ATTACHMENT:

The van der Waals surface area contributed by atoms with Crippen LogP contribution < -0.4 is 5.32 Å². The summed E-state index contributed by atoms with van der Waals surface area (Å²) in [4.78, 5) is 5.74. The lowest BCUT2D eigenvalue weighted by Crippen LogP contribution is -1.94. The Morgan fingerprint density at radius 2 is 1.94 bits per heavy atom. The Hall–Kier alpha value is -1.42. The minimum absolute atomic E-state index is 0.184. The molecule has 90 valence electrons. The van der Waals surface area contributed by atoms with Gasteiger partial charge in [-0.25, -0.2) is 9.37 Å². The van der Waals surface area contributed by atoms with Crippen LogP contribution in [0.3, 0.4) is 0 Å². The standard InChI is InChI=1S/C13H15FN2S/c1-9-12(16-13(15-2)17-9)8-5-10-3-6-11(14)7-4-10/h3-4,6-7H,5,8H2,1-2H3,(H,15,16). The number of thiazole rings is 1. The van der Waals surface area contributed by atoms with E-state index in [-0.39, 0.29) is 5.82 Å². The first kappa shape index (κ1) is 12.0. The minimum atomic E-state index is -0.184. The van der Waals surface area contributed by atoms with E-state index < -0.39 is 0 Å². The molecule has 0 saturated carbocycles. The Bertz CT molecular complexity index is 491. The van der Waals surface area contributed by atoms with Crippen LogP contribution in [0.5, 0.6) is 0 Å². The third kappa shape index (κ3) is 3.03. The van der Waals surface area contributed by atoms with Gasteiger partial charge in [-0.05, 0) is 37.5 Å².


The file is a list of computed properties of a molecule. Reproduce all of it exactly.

The van der Waals surface area contributed by atoms with Crippen LogP contribution < -0.4 is 5.32 Å². The summed E-state index contributed by atoms with van der Waals surface area (Å²) in [4.78, 5) is 5.74. The lowest BCUT2D eigenvalue weighted by Crippen LogP contribution is -1.94. The Morgan fingerprint density at radius 2 is 1.94 bits per heavy atom. The Hall–Kier alpha value is -1.42. The minimum absolute atomic E-state index is 0.184. The molecule has 90 valence electrons. The van der Waals surface area contributed by atoms with Gasteiger partial charge in [-0.25, -0.2) is 9.37 Å². The van der Waals surface area contributed by atoms with Crippen LogP contribution in [0.3, 0.4) is 0 Å². The standard InChI is InChI=1S/C13H15FN2S/c1-9-12(16-13(15-2)17-9)8-5-10-3-6-11(14)7-4-10/h3-4,6-7H,5,8H2,1-2H3,(H,15,16). The number of thiazole rings is 1. The van der Waals surface area contributed by atoms with E-state index in [-0.39, 0.29) is 5.82 Å². The first kappa shape index (κ1) is 12.0. The minimum atomic E-state index is -0.184. The van der Waals surface area contributed by atoms with E-state index < -0.39 is 0 Å². The molecule has 0 saturated carbocycles. The Bertz CT molecular complexity index is 491. The van der Waals surface area contributed by atoms with Crippen LogP contribution in [0.5, 0.6) is 0 Å². The third kappa shape index (κ3) is 3.03. The van der Waals surface area contributed by atoms with Gasteiger partial charge in [-0.05, 0) is 37.5 Å².